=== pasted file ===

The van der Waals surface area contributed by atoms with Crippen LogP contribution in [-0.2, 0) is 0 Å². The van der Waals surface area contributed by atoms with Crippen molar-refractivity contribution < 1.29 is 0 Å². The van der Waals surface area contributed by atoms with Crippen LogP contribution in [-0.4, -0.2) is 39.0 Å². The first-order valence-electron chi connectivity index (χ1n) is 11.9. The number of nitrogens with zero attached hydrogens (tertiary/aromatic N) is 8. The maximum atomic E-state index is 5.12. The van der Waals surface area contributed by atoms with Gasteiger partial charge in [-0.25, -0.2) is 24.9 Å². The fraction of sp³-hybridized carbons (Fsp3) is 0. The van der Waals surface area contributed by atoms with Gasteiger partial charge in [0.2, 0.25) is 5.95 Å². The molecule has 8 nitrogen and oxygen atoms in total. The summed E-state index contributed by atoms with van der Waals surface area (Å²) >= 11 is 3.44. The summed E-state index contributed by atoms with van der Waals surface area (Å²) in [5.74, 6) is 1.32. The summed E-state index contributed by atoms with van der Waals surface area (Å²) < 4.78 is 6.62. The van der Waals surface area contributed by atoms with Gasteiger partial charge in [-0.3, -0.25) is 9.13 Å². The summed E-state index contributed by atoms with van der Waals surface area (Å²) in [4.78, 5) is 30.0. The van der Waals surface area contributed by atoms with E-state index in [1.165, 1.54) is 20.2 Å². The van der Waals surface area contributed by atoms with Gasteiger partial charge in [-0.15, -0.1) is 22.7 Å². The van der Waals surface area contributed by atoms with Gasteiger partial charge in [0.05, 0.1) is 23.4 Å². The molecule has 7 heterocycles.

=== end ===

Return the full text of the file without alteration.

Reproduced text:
The van der Waals surface area contributed by atoms with Crippen LogP contribution in [-0.2, 0) is 0 Å². The van der Waals surface area contributed by atoms with Crippen molar-refractivity contribution < 1.29 is 0 Å². The van der Waals surface area contributed by atoms with Crippen LogP contribution in [-0.4, -0.2) is 39.0 Å². The first-order valence-electron chi connectivity index (χ1n) is 11.9. The number of nitrogens with zero attached hydrogens (tertiary/aromatic N) is 8. The maximum atomic E-state index is 5.12. The van der Waals surface area contributed by atoms with Gasteiger partial charge in [-0.25, -0.2) is 24.9 Å². The fraction of sp³-hybridized carbons (Fsp3) is 0. The van der Waals surface area contributed by atoms with Gasteiger partial charge in [0.2, 0.25) is 5.95 Å². The molecule has 8 nitrogen and oxygen atoms in total. The summed E-state index contributed by atoms with van der Waals surface area (Å²) >= 11 is 3.44. The summed E-state index contributed by atoms with van der Waals surface area (Å²) in [5.74, 6) is 1.32. The summed E-state index contributed by atoms with van der Waals surface area (Å²) < 4.78 is 6.62. The van der Waals surface area contributed by atoms with Gasteiger partial charge in [-0.3, -0.25) is 9.13 Å². The summed E-state index contributed by atoms with van der Waals surface area (Å²) in [4.78, 5) is 30.0. The van der Waals surface area contributed by atoms with E-state index in [1.165, 1.54) is 20.2 Å². The van der Waals surface area contributed by atoms with Gasteiger partial charge in [-0.15, -0.1) is 22.7 Å². The van der Waals surface area contributed by atoms with Gasteiger partial charge in [0.05, 0.1) is 23.4 Å². The molecule has 7 heterocycles.